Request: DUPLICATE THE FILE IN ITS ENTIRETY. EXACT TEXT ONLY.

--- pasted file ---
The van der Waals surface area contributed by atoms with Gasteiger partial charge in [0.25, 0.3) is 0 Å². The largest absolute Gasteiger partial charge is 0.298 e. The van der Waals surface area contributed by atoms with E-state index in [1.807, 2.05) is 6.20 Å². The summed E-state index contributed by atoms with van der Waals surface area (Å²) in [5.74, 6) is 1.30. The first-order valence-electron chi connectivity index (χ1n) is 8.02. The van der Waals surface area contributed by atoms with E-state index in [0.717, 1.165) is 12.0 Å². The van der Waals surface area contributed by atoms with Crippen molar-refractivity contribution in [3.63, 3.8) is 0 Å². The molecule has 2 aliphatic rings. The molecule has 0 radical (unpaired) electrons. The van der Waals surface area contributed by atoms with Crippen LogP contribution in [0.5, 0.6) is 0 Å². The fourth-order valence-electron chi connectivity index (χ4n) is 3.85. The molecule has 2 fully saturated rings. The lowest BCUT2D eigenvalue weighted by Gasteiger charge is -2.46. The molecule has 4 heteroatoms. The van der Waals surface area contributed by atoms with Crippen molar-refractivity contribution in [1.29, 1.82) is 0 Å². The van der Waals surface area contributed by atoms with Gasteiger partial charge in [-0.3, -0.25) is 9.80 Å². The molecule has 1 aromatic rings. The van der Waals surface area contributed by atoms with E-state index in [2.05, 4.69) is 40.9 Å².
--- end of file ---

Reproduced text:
The van der Waals surface area contributed by atoms with Gasteiger partial charge in [0.25, 0.3) is 0 Å². The largest absolute Gasteiger partial charge is 0.298 e. The van der Waals surface area contributed by atoms with E-state index in [1.807, 2.05) is 6.20 Å². The summed E-state index contributed by atoms with van der Waals surface area (Å²) in [5.74, 6) is 1.30. The first-order valence-electron chi connectivity index (χ1n) is 8.02. The van der Waals surface area contributed by atoms with E-state index in [0.717, 1.165) is 12.0 Å². The van der Waals surface area contributed by atoms with Crippen molar-refractivity contribution in [3.63, 3.8) is 0 Å². The molecule has 2 aliphatic rings. The molecule has 0 radical (unpaired) electrons. The van der Waals surface area contributed by atoms with Crippen LogP contribution in [0.5, 0.6) is 0 Å². The fourth-order valence-electron chi connectivity index (χ4n) is 3.85. The molecule has 2 fully saturated rings. The lowest BCUT2D eigenvalue weighted by Gasteiger charge is -2.46. The molecule has 4 heteroatoms. The van der Waals surface area contributed by atoms with Crippen molar-refractivity contribution in [1.29, 1.82) is 0 Å². The van der Waals surface area contributed by atoms with Gasteiger partial charge in [-0.3, -0.25) is 9.80 Å². The molecule has 1 aromatic rings. The van der Waals surface area contributed by atoms with E-state index in [2.05, 4.69) is 40.9 Å².